ANTWERP — Simone Biles didn’t crack. The springy 16-year-old from Spring, Texas showed no signs of weakness or hesitation as she catapulted herself toward the all-around title at her first World Championships Friday evening.
Biles’s high-energy, high-difficulty routines set her up as the favorite at the beginning of the week. The expectations increased after she hit four flawless routines in the all-around prelim, becoming the first American to qualify for all four event finals since Shannon Miller did it in the 1990s. Biles also becomes the first African American woman to win a world all-around title in gymnastics.
Biles’s confidence seemed to grow with every routine in the pressure-packed final. She took the lead in the first seconds of the competition with a stellar Amanar vault (15.85) and ended her evening on floor exercise with a high-flying routine (double twisting double tuck, a double layout half out, a 2.5 to front layout and an easy-looking full twisting double tuck, a pass many gymnasts at this Worlds are using at the beginning of their floor sets) to walk away with the world title.
“Floor is my best event, and I love to do floor. I was just happy,” Biles said afterwards. “It hasn’t sunk in yet. And we still have finals, so I can’t get too excited yet.”
The U.S.’s Kyla Ross, who looked just as strong and unflappable as Biles all week, settled for silver after four hit performances of her own. Ross’s start values, particularly on vault, were lower than Biles’s, but the youngest member of the Fierce Five said the key to her success was concentrating on on her routines and not the scoreboard.
“When I go out there and compete I really don’t look at the scores too much — I just really focus on doing my routines the best that I can. I really didn’t know what my scores were,” Ross said. As for rivalry with Biles, no way — the relationship is more familial.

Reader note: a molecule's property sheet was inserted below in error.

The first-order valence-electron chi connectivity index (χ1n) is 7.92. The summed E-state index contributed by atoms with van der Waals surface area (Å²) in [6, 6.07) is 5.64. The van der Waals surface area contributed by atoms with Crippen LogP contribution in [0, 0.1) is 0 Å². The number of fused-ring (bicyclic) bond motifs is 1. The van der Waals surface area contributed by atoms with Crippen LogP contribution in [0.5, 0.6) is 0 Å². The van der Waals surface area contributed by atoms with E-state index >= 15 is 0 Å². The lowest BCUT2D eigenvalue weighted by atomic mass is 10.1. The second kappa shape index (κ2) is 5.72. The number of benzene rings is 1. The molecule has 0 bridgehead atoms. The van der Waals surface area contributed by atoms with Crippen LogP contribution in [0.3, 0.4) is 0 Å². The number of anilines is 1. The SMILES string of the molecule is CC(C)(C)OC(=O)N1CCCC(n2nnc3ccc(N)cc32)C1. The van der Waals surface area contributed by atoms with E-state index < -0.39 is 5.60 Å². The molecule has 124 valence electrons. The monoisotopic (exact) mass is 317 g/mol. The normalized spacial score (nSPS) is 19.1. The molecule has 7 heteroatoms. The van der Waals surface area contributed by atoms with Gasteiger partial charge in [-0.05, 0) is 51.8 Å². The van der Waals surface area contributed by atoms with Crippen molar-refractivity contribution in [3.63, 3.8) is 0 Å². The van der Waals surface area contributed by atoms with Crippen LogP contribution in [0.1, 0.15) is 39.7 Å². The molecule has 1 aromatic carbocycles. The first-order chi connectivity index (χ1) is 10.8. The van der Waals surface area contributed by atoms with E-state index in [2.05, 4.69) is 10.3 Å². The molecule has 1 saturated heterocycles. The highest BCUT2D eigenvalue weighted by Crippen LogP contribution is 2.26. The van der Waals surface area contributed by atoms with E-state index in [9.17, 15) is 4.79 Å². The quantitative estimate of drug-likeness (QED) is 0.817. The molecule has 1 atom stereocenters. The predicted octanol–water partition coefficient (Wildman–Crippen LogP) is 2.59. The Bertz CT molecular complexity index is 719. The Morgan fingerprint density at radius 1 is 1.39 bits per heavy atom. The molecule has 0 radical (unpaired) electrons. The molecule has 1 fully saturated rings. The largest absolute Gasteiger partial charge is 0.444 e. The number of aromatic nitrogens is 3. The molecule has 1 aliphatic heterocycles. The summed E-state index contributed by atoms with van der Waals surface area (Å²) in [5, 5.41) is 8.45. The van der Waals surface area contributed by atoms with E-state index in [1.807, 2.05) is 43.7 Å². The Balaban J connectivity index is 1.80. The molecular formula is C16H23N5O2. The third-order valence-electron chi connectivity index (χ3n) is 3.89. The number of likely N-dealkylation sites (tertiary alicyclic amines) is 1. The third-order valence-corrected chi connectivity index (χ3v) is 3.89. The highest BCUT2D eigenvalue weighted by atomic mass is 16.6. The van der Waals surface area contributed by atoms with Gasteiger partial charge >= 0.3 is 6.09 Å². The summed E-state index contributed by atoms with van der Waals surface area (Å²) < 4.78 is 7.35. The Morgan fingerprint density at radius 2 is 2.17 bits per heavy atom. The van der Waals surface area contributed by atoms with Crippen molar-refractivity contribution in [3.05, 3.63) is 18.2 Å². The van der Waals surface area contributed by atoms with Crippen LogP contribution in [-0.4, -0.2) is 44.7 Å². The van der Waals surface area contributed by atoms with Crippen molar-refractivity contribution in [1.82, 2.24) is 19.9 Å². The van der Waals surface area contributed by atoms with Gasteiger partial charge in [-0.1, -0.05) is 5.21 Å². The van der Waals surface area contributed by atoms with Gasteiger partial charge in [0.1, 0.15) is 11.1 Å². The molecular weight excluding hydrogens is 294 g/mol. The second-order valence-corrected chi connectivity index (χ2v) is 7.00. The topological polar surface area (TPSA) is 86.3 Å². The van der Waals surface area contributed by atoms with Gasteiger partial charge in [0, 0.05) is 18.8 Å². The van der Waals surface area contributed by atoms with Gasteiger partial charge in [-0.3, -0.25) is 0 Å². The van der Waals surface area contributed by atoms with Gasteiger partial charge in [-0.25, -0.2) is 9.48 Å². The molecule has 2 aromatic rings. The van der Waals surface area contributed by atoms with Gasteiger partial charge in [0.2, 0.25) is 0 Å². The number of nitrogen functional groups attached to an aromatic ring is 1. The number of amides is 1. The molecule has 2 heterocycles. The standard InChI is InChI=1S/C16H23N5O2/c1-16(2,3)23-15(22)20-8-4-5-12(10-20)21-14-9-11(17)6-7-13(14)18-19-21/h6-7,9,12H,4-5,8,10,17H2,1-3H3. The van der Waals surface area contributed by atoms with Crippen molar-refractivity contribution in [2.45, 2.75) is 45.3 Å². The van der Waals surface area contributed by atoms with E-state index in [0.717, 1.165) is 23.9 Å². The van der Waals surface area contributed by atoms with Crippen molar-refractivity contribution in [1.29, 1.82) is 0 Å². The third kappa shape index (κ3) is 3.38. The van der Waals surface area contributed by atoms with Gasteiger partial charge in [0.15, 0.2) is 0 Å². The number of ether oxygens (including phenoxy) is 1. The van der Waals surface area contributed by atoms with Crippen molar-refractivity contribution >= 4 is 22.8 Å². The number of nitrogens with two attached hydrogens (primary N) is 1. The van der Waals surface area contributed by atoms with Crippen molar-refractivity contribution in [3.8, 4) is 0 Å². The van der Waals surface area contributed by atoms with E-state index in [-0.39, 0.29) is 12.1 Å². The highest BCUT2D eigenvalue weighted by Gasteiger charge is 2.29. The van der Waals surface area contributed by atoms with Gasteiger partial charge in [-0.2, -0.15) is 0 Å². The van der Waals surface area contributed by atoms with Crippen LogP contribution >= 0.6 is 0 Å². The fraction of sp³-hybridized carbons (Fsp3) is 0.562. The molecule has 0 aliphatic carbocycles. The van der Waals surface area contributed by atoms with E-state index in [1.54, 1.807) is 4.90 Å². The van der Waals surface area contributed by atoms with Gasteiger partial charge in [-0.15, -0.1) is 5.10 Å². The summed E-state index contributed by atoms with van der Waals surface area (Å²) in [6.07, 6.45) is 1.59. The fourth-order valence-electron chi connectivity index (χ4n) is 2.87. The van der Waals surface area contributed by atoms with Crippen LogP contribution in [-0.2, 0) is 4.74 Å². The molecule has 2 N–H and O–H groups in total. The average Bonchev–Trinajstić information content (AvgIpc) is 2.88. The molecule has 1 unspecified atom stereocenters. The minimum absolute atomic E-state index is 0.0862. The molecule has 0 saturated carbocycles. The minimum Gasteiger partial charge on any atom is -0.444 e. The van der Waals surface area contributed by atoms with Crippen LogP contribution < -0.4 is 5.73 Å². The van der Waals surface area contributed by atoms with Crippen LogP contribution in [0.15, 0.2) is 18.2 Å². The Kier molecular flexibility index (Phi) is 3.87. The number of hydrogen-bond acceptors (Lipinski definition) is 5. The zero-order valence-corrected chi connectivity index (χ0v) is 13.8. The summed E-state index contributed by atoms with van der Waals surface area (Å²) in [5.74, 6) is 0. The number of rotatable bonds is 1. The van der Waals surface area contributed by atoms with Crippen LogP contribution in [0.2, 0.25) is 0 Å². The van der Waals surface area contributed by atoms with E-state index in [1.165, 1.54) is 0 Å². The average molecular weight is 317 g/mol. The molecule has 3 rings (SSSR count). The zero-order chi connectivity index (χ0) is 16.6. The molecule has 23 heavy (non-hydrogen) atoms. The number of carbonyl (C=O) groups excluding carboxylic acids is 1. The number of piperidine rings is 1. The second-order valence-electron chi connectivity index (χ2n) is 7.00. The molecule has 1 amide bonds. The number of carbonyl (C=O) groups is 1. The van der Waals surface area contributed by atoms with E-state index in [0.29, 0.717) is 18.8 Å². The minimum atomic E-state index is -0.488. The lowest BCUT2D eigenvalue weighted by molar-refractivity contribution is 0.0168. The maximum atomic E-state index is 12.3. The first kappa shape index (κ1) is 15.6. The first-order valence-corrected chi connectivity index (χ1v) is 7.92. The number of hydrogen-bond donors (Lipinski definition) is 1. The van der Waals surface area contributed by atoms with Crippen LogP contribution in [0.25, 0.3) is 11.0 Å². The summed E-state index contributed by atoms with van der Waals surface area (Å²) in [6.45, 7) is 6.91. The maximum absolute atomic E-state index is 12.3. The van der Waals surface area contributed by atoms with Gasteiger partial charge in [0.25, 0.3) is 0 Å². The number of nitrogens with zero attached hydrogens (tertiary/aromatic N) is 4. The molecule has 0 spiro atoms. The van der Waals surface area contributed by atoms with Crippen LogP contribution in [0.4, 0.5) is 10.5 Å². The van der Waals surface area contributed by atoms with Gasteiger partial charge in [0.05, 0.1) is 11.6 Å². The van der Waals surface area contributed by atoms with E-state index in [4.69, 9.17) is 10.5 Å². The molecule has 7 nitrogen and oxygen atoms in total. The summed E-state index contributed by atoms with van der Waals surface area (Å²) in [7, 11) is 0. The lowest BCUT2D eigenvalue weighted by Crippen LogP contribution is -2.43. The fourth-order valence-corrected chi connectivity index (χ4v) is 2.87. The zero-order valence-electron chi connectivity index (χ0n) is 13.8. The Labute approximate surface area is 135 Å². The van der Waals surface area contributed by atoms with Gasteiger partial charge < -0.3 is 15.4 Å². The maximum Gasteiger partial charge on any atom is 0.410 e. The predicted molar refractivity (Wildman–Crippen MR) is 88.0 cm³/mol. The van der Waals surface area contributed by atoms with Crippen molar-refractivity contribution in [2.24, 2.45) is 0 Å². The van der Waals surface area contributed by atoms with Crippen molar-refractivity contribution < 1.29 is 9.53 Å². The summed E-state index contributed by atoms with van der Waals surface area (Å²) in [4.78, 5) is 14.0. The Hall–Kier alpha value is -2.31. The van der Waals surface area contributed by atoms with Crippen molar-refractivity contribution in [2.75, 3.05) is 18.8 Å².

“We were really just cheering each other on the whole way,” Ross noted. “I think I was able to show Simone how everything runs, and now she’s an expert at that too.” In addition to her silver medal, Ross was awarded the Longines Prize for Elegance, voted on by the media. Prize pack includes a beautiful Longines watch.
The Americans’s domination left everyone else in the 24-woman field — particularly Russia’s Aliya Mustafina, China’s Yao Jinnan and Romania’s Larisa Iordache — to battle for the bronze. Mustafina, the 2010 World all-around champion and reigning European champion, looked exhausted during the preliminary round, when she was fifth behind Yao and Iordache, but seemed to have woken up by Friday night.
With the medals on the line, Mustafina kicked into higher gear, playing it safe on beam but brilliantly executing new skills on bars and floor while Yao and Iordache both fell from the balance beam.
Whatever the expectations were before, with the World all-around title, first-year senior Biles will face even more pressure as she moves toward the Rio Olympics. But as she faced reporters in the mixed zone with the World gold around her neck, all that seemed very far from her mind.
How was the medal? someone asked. Is it heavy?
“Not really,” Biles replied.
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